Designing a structure required a good knowledge of materials strength and load capacity. the required load to be supported or transfer by structure shall be less than the structure capacity. if the structure subjected to a load larger than it is capacity it will fail. therefore the actual strength of structure shall exceed the required strength. the ratio of the actual strength of the structure to required strength is known as the factor of safety.
Ƞ=ِAcutual strength/required strength the factor of safety shall be higher than one. the factor of safety magnitude can range from slightly above 1 to 10 or more. Determining the magnitude of the factor of safety is difficult because strength and failure have a different meaning. actual strength of the material is the load and stress capacity of a structure. failure of a structure may mean the total collapse of the structure. or it could mean the excessive deformation of the structure. required load for the second case will be less than the total collapse and this required a higher factor of safety. determination factor of safety dependents on:
- the possibility of accidental overloading greater than the design loads
- types of load (static and dynamic)
- load cycle and the possibility of fatigue failure
- workmanship and inaccuracies of construction
- surrounding environment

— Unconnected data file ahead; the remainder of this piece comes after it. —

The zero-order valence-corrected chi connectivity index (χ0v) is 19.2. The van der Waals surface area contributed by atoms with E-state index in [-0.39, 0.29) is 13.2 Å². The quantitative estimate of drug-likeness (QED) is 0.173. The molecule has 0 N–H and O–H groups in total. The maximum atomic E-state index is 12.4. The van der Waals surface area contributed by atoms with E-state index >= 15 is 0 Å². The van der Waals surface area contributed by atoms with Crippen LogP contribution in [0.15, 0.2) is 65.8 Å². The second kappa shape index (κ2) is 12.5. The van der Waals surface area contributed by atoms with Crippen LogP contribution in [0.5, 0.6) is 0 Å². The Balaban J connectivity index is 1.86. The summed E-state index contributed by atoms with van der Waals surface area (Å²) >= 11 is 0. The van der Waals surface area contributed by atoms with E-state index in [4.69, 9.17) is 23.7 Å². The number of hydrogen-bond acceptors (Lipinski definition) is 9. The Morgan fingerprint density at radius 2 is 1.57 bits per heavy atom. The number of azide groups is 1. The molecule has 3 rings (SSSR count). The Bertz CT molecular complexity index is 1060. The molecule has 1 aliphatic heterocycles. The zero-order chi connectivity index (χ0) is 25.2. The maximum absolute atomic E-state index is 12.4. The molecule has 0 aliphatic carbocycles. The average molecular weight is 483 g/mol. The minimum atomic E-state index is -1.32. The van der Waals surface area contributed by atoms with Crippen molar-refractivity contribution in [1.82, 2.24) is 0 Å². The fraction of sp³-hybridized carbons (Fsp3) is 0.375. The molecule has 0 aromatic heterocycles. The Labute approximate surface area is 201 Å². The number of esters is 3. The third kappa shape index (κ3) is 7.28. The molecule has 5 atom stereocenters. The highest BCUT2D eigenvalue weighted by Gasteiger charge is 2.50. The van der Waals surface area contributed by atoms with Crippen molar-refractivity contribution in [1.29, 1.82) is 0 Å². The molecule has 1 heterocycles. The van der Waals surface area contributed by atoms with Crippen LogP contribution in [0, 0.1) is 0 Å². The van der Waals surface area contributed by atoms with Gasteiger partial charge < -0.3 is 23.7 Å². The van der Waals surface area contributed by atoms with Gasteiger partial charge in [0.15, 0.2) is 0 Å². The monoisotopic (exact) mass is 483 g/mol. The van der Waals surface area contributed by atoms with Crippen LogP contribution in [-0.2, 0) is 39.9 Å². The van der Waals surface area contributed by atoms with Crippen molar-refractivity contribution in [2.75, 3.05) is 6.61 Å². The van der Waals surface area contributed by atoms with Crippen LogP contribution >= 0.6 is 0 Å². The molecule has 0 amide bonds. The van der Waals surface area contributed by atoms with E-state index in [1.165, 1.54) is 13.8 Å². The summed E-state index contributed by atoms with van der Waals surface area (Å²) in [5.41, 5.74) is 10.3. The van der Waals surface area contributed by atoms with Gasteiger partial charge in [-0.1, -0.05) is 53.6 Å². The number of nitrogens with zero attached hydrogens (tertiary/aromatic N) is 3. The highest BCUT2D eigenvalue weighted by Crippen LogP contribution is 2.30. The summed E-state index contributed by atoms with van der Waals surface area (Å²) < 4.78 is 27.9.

- importance of the structure
- other consideration
the factor of safety shall be reasonable. a very low factor of safety means a high likelihood of failure. if the factor of safety is very high this means a large and uneconomical structure with a great waste of materials. because of difficulties and different factors involved in the structure design. the factor of safety determined on a probabilistic basis. the determination of factor safety will involve the cooperation of experienced engineers who write codes and specifications
in the aircraft industry, it is customary to speak about the margin of safety the factor of safety dependants on different factors. for some materials, it is required that the loads and stresses remain with the elastic region. so materials will not undergo permanent deformation. allowable stress can be calculated for this case allowable stresses=Yield strength/factor of safety for some materials factor of safety applied to ultimate strength. this used usually for brittle materials such as wood and plastic were no clear yield point. the factor of safety for ultimate strength usually higher than the factor of safety for yield strength. allowable loads shall be calculated as follows Allowable load=(allowable stress)(Area) for bars in direct tension or compression where σa is the allowable stress in tension or compression and A is the cross-section area where τa is the allowable shear stress and A is the area where shear stress acts.